|Cambardella, Cynthia - Cindy|
Submitted to: Agronomy Abstracts
Publication Type: Abstract Only
Publication Acceptance Date: 11/3/1995
Publication Date: N/A
Citation: N/A Interpretive Summary:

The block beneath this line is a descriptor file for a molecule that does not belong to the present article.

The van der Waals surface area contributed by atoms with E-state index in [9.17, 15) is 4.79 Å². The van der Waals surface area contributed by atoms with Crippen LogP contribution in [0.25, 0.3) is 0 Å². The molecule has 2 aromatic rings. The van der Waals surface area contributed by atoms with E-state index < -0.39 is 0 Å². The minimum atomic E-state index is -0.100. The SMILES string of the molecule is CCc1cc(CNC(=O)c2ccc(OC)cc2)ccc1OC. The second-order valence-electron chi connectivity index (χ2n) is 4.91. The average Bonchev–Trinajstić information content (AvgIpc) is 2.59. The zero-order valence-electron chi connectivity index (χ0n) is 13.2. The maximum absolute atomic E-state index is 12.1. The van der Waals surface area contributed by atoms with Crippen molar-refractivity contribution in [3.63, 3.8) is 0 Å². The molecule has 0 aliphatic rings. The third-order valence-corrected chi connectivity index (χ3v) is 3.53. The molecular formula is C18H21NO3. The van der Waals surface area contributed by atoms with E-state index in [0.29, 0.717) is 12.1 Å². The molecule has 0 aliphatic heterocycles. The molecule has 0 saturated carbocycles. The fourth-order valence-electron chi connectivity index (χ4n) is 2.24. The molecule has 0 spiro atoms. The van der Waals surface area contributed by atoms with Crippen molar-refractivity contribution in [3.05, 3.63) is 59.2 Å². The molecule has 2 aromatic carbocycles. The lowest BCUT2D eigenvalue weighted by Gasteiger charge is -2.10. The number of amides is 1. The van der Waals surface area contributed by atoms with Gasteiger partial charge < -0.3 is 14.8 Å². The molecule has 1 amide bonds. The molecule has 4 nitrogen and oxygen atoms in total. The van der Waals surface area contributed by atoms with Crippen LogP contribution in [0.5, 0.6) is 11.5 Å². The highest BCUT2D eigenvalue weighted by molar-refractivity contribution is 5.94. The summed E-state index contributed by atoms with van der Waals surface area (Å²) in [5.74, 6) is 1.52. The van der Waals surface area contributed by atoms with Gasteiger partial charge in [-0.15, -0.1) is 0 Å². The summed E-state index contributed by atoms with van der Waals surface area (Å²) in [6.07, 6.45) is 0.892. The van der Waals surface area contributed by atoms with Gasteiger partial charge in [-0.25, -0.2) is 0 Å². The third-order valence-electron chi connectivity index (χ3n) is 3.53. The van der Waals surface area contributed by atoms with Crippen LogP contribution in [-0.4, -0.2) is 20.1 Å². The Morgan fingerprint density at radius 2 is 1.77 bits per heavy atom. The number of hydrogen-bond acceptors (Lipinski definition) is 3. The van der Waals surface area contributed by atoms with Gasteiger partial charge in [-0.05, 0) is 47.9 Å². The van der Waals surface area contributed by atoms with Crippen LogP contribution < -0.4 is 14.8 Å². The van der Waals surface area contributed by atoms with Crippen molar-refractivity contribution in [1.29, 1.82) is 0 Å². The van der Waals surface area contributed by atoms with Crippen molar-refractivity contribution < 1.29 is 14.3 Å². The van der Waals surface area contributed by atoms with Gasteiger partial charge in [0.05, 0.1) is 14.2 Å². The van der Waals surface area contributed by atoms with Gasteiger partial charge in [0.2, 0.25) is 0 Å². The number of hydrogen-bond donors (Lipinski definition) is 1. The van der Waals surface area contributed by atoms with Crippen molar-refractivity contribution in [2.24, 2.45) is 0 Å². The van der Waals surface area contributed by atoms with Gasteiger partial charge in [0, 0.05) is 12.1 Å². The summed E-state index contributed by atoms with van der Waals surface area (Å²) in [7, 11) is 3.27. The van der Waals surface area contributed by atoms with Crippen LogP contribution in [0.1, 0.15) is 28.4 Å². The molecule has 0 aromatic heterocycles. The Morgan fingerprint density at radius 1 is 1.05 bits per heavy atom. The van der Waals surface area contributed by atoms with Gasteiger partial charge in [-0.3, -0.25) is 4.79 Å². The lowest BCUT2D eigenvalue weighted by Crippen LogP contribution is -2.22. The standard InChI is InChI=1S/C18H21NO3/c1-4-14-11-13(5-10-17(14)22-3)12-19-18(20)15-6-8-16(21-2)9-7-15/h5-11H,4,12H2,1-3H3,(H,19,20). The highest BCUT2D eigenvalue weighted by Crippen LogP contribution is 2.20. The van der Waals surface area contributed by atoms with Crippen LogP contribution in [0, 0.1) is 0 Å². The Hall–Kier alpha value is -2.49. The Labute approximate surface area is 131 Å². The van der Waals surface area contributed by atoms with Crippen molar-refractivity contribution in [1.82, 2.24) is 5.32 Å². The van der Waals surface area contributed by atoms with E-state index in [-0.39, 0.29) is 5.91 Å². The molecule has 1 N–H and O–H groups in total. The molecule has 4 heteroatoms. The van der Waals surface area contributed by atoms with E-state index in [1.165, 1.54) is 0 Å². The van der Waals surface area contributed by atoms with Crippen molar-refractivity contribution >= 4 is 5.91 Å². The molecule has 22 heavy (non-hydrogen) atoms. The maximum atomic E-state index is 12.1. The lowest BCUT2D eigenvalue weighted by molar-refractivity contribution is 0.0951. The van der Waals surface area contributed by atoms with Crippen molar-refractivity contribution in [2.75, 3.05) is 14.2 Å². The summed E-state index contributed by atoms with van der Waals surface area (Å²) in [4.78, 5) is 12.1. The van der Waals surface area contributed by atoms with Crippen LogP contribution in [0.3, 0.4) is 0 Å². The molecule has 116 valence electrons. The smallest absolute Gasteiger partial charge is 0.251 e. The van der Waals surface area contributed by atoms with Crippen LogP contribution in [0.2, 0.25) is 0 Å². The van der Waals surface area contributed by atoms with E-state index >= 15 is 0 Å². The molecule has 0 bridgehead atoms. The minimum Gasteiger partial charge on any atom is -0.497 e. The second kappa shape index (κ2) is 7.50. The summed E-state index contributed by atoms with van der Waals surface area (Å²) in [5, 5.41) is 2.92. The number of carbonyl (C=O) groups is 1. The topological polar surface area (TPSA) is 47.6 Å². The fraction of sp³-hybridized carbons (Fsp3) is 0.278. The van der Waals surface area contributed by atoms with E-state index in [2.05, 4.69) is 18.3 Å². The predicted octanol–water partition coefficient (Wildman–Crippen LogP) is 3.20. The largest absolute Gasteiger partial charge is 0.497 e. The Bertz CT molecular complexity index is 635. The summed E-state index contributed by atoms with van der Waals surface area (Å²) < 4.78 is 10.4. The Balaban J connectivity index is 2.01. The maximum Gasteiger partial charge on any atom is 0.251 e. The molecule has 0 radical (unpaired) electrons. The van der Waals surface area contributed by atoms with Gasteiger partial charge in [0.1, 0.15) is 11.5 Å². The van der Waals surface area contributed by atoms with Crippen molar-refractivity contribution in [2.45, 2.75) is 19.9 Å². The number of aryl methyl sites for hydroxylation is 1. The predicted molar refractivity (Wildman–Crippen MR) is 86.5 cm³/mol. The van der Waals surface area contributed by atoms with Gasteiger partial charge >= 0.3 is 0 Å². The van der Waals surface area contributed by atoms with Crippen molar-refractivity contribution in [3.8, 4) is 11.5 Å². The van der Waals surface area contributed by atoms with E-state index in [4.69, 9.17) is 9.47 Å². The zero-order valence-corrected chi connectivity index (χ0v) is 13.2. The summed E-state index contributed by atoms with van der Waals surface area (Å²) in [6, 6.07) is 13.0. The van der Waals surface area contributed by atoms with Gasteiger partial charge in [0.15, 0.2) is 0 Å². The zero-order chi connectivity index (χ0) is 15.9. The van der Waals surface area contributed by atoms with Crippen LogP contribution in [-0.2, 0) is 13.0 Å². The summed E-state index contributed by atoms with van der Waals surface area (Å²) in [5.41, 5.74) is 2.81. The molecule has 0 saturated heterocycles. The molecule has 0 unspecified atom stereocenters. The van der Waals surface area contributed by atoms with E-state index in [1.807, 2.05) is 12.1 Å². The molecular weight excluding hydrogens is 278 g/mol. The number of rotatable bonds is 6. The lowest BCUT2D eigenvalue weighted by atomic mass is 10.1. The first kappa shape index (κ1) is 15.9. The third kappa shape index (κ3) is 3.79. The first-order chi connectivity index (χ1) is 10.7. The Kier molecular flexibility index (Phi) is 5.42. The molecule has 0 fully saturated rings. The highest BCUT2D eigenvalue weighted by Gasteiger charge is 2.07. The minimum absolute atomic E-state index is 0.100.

Technical Abstract: No-till agricultural management has the potential to increase soil organic C, but little is known about the relative contribution of shoot and root C to soil organic C accumulation. Particulate organic matter (POM) is the first intermediate pool along the decay continuum between plant residue and soil humus. We devised a reciprocal transplant experiment to trace movement of surface-placed 14C-labelled shoot material and 14C-labelled roots into POM, whole soil and respired CO2 fractions. After 6 months, nearly all of the 14C loss from shoots could be accounted for by respired 14CO2 and negligible amounts were found in POM and soil fractions. In contrast, for the labelled root treatment, 14C in POM increased by over 400% and whole-soil 14C increased by a factor of 2. These data support the hypothesis that POM-C is derived primarily from roots and that significant amounts of C from shoot residue are lost as CO2 when aboveground crop residue remains on the soil surface.